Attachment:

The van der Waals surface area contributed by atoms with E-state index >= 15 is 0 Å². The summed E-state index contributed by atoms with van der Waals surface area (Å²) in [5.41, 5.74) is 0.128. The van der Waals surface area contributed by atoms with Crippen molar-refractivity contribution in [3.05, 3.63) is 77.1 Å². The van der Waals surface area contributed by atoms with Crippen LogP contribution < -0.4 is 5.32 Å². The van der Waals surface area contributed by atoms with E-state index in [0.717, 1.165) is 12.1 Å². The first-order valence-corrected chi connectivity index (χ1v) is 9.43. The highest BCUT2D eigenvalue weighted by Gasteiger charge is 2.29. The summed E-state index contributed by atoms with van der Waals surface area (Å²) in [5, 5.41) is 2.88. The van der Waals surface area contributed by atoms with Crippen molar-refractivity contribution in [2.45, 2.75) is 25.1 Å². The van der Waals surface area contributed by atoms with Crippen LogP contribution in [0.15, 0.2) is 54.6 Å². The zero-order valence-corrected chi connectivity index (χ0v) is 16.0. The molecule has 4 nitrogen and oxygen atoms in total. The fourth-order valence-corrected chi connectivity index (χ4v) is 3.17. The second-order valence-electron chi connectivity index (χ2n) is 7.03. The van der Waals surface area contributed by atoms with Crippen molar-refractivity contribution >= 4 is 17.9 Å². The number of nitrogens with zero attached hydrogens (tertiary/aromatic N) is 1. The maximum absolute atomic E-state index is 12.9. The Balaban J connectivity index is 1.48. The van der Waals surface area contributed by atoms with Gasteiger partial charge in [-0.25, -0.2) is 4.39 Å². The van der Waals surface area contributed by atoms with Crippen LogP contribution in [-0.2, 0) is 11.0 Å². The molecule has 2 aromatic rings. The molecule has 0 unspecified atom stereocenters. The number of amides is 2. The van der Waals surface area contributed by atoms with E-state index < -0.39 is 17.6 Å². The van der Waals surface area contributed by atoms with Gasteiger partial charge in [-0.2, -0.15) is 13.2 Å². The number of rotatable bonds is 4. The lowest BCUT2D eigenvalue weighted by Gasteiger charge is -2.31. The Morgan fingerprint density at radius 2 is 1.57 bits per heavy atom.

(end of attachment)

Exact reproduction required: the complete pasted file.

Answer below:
The van der Waals surface area contributed by atoms with E-state index >= 15 is 0 Å². The summed E-state index contributed by atoms with van der Waals surface area (Å²) in [5.41, 5.74) is 0.128. The van der Waals surface area contributed by atoms with Crippen molar-refractivity contribution in [3.05, 3.63) is 77.1 Å². The van der Waals surface area contributed by atoms with Crippen LogP contribution < -0.4 is 5.32 Å². The van der Waals surface area contributed by atoms with E-state index in [0.717, 1.165) is 12.1 Å². The first-order valence-corrected chi connectivity index (χ1v) is 9.43. The highest BCUT2D eigenvalue weighted by Gasteiger charge is 2.29. The summed E-state index contributed by atoms with van der Waals surface area (Å²) in [5, 5.41) is 2.88. The van der Waals surface area contributed by atoms with Crippen molar-refractivity contribution in [2.45, 2.75) is 25.1 Å². The van der Waals surface area contributed by atoms with Crippen LogP contribution in [0.15, 0.2) is 54.6 Å². The zero-order valence-corrected chi connectivity index (χ0v) is 16.0. The molecule has 4 nitrogen and oxygen atoms in total. The fourth-order valence-corrected chi connectivity index (χ4v) is 3.17. The second-order valence-electron chi connectivity index (χ2n) is 7.03. The van der Waals surface area contributed by atoms with Crippen molar-refractivity contribution >= 4 is 17.9 Å². The number of nitrogens with zero attached hydrogens (tertiary/aromatic N) is 1. The maximum absolute atomic E-state index is 12.9. The Balaban J connectivity index is 1.48. The van der Waals surface area contributed by atoms with Gasteiger partial charge in [-0.25, -0.2) is 4.39 Å². The van der Waals surface area contributed by atoms with Crippen LogP contribution in [-0.2, 0) is 11.0 Å². The molecule has 2 aromatic rings. The molecule has 0 unspecified atom stereocenters. The number of amides is 2. The van der Waals surface area contributed by atoms with E-state index < -0.39 is 17.6 Å². The van der Waals surface area contributed by atoms with Gasteiger partial charge in [-0.2, -0.15) is 13.2 Å². The number of rotatable bonds is 4. The lowest BCUT2D eigenvalue weighted by Gasteiger charge is -2.31. The Morgan fingerprint density at radius 2 is 1.57 bits per heavy atom.